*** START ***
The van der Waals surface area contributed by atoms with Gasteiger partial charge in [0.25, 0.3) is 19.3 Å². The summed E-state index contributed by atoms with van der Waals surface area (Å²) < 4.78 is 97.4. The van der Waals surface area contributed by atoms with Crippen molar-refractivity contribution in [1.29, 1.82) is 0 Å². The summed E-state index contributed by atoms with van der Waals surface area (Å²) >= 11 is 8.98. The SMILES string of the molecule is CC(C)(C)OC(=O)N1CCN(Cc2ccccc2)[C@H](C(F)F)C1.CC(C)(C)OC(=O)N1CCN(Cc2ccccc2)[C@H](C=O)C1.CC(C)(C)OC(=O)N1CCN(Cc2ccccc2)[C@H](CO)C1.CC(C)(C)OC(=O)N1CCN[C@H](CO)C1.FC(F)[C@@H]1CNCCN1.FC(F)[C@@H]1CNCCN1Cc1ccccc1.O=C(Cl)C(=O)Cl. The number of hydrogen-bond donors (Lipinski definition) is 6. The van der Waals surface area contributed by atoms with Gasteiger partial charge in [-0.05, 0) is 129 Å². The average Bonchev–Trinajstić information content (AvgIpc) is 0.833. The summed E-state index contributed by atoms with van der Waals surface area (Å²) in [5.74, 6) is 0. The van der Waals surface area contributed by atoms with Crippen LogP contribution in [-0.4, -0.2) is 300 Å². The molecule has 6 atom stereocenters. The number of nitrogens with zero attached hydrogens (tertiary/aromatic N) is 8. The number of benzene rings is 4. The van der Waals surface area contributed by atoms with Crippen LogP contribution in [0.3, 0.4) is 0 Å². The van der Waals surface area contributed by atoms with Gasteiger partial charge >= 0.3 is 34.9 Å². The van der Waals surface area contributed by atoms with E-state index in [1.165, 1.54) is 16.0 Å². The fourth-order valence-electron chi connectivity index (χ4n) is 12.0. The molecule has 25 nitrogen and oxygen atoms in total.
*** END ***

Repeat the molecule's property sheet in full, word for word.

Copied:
The van der Waals surface area contributed by atoms with Gasteiger partial charge in [0.25, 0.3) is 19.3 Å². The summed E-state index contributed by atoms with van der Waals surface area (Å²) < 4.78 is 97.4. The van der Waals surface area contributed by atoms with Crippen molar-refractivity contribution in [1.29, 1.82) is 0 Å². The summed E-state index contributed by atoms with van der Waals surface area (Å²) >= 11 is 8.98. The SMILES string of the molecule is CC(C)(C)OC(=O)N1CCN(Cc2ccccc2)[C@H](C(F)F)C1.CC(C)(C)OC(=O)N1CCN(Cc2ccccc2)[C@H](C=O)C1.CC(C)(C)OC(=O)N1CCN(Cc2ccccc2)[C@H](CO)C1.CC(C)(C)OC(=O)N1CCN[C@H](CO)C1.FC(F)[C@@H]1CNCCN1.FC(F)[C@@H]1CNCCN1Cc1ccccc1.O=C(Cl)C(=O)Cl. The number of hydrogen-bond donors (Lipinski definition) is 6. The van der Waals surface area contributed by atoms with Gasteiger partial charge in [-0.05, 0) is 129 Å². The average Bonchev–Trinajstić information content (AvgIpc) is 0.833. The summed E-state index contributed by atoms with van der Waals surface area (Å²) in [5.74, 6) is 0. The van der Waals surface area contributed by atoms with Crippen LogP contribution in [-0.4, -0.2) is 300 Å². The molecule has 6 atom stereocenters. The number of nitrogens with zero attached hydrogens (tertiary/aromatic N) is 8. The number of benzene rings is 4. The van der Waals surface area contributed by atoms with Crippen LogP contribution in [0.3, 0.4) is 0 Å². The van der Waals surface area contributed by atoms with Gasteiger partial charge >= 0.3 is 34.9 Å². The van der Waals surface area contributed by atoms with E-state index in [1.165, 1.54) is 16.0 Å². The fourth-order valence-electron chi connectivity index (χ4n) is 12.0. The molecule has 25 nitrogen and oxygen atoms in total.